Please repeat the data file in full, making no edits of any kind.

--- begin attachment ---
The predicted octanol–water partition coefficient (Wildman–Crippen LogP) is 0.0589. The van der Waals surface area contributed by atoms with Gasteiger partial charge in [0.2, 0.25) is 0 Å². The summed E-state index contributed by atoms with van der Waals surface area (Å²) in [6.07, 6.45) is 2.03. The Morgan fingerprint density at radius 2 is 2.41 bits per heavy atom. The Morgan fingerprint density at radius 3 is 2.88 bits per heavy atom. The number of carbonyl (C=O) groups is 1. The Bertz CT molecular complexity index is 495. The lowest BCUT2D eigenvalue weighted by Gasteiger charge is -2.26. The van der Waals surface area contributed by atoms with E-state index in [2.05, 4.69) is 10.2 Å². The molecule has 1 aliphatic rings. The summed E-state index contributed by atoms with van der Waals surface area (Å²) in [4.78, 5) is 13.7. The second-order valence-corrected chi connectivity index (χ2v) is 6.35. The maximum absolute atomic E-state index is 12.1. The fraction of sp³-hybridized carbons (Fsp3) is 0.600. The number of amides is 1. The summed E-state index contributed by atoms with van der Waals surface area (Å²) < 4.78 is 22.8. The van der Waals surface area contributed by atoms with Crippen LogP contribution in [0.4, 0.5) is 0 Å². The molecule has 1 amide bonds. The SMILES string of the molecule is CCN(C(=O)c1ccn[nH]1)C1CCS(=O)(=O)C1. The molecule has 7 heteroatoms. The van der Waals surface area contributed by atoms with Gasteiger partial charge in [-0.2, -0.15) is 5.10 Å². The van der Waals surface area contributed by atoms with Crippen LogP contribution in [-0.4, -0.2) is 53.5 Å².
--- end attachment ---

The predicted octanol–water partition coefficient (Wildman–Crippen LogP) is 0.0589. The van der Waals surface area contributed by atoms with Gasteiger partial charge in [0.2, 0.25) is 0 Å². The summed E-state index contributed by atoms with van der Waals surface area (Å²) in [6.07, 6.45) is 2.03. The Morgan fingerprint density at radius 2 is 2.41 bits per heavy atom. The Morgan fingerprint density at radius 3 is 2.88 bits per heavy atom. The number of carbonyl (C=O) groups is 1. The Bertz CT molecular complexity index is 495. The lowest BCUT2D eigenvalue weighted by Gasteiger charge is -2.26. The van der Waals surface area contributed by atoms with E-state index in [2.05, 4.69) is 10.2 Å². The molecule has 1 aliphatic rings. The summed E-state index contributed by atoms with van der Waals surface area (Å²) in [4.78, 5) is 13.7. The second-order valence-corrected chi connectivity index (χ2v) is 6.35. The maximum absolute atomic E-state index is 12.1. The fraction of sp³-hybridized carbons (Fsp3) is 0.600. The number of amides is 1. The summed E-state index contributed by atoms with van der Waals surface area (Å²) < 4.78 is 22.8. The van der Waals surface area contributed by atoms with Crippen LogP contribution in [0.4, 0.5) is 0 Å². The molecule has 1 amide bonds. The SMILES string of the molecule is CCN(C(=O)c1ccn[nH]1)C1CCS(=O)(=O)C1. The molecule has 7 heteroatoms. The van der Waals surface area contributed by atoms with Gasteiger partial charge in [-0.2, -0.15) is 5.10 Å². The van der Waals surface area contributed by atoms with Crippen LogP contribution in [-0.4, -0.2) is 53.5 Å².